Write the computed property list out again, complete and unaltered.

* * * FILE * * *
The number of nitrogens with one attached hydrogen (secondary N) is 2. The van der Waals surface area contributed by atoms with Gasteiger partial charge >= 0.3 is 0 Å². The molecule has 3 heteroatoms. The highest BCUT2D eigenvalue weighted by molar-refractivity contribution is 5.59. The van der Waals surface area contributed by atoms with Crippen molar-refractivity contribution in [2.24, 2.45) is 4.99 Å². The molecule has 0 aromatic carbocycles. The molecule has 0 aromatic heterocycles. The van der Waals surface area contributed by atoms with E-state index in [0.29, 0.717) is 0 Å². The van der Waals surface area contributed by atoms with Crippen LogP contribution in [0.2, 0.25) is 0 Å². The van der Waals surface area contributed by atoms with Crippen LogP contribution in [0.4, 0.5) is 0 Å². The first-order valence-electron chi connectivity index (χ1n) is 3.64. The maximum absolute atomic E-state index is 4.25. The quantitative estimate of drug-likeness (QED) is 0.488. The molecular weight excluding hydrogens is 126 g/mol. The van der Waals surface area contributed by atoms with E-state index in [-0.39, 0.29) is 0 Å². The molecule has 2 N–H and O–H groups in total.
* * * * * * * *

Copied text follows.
The number of nitrogens with one attached hydrogen (secondary N) is 2. The van der Waals surface area contributed by atoms with Gasteiger partial charge >= 0.3 is 0 Å². The molecule has 3 heteroatoms. The highest BCUT2D eigenvalue weighted by molar-refractivity contribution is 5.59. The van der Waals surface area contributed by atoms with Crippen molar-refractivity contribution in [2.24, 2.45) is 4.99 Å². The molecule has 0 aromatic carbocycles. The molecule has 0 aromatic heterocycles. The van der Waals surface area contributed by atoms with E-state index in [0.29, 0.717) is 0 Å². The van der Waals surface area contributed by atoms with Crippen LogP contribution in [0.2, 0.25) is 0 Å². The van der Waals surface area contributed by atoms with Crippen LogP contribution in [0.4, 0.5) is 0 Å². The first-order valence-electron chi connectivity index (χ1n) is 3.64. The maximum absolute atomic E-state index is 4.25. The quantitative estimate of drug-likeness (QED) is 0.488. The molecular weight excluding hydrogens is 126 g/mol. The van der Waals surface area contributed by atoms with E-state index in [-0.39, 0.29) is 0 Å². The molecule has 2 N–H and O–H groups in total.